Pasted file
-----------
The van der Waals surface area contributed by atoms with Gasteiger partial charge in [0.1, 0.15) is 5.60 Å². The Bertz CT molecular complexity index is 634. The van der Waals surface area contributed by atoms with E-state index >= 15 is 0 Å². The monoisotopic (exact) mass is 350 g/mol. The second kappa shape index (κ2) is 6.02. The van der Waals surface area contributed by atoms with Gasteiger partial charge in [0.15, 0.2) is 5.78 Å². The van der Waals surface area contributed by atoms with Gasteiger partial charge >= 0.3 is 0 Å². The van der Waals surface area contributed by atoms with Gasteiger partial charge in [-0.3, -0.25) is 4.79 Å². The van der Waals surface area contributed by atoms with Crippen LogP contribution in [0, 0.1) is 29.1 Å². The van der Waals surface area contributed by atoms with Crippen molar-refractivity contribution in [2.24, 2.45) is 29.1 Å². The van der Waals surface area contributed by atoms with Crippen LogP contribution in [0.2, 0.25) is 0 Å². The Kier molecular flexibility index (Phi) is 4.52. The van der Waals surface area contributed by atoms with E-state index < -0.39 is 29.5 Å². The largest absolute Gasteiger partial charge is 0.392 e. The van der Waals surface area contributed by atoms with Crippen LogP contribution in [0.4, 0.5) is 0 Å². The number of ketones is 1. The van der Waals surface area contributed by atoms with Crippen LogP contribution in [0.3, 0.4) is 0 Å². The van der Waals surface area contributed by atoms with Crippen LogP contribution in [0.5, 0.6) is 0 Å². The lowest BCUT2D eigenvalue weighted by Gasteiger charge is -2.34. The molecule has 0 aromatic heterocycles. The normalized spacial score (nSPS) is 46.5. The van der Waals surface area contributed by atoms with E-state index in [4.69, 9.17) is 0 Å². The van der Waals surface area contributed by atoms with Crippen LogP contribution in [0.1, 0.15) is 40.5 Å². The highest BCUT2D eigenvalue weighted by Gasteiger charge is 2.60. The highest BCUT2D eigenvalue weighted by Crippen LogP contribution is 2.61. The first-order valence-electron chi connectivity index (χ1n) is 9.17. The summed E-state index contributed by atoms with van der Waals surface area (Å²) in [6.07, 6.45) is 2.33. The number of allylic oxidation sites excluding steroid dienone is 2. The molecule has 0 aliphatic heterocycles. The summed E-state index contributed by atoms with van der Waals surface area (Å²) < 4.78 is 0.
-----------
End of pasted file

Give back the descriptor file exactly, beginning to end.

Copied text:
The van der Waals surface area contributed by atoms with Gasteiger partial charge in [0.1, 0.15) is 5.60 Å². The Bertz CT molecular complexity index is 634. The van der Waals surface area contributed by atoms with E-state index >= 15 is 0 Å². The monoisotopic (exact) mass is 350 g/mol. The second kappa shape index (κ2) is 6.02. The van der Waals surface area contributed by atoms with Gasteiger partial charge in [0.15, 0.2) is 5.78 Å². The van der Waals surface area contributed by atoms with Gasteiger partial charge >= 0.3 is 0 Å². The van der Waals surface area contributed by atoms with Gasteiger partial charge in [-0.3, -0.25) is 4.79 Å². The van der Waals surface area contributed by atoms with Crippen LogP contribution in [0, 0.1) is 29.1 Å². The van der Waals surface area contributed by atoms with Crippen molar-refractivity contribution in [2.24, 2.45) is 29.1 Å². The van der Waals surface area contributed by atoms with Crippen LogP contribution in [0.2, 0.25) is 0 Å². The Kier molecular flexibility index (Phi) is 4.52. The van der Waals surface area contributed by atoms with E-state index < -0.39 is 29.5 Å². The largest absolute Gasteiger partial charge is 0.392 e. The van der Waals surface area contributed by atoms with Crippen LogP contribution in [0.4, 0.5) is 0 Å². The number of ketones is 1. The van der Waals surface area contributed by atoms with Crippen LogP contribution in [0.3, 0.4) is 0 Å². The van der Waals surface area contributed by atoms with Crippen LogP contribution in [0.5, 0.6) is 0 Å². The lowest BCUT2D eigenvalue weighted by Gasteiger charge is -2.34. The molecule has 0 aromatic heterocycles. The normalized spacial score (nSPS) is 46.5. The van der Waals surface area contributed by atoms with E-state index in [4.69, 9.17) is 0 Å². The van der Waals surface area contributed by atoms with Crippen LogP contribution in [0.1, 0.15) is 40.5 Å². The highest BCUT2D eigenvalue weighted by Gasteiger charge is 2.60. The highest BCUT2D eigenvalue weighted by Crippen LogP contribution is 2.61. The first-order valence-electron chi connectivity index (χ1n) is 9.17. The summed E-state index contributed by atoms with van der Waals surface area (Å²) in [6.07, 6.45) is 2.33. The number of allylic oxidation sites excluding steroid dienone is 2. The molecule has 0 aliphatic heterocycles. The summed E-state index contributed by atoms with van der Waals surface area (Å²) < 4.78 is 0.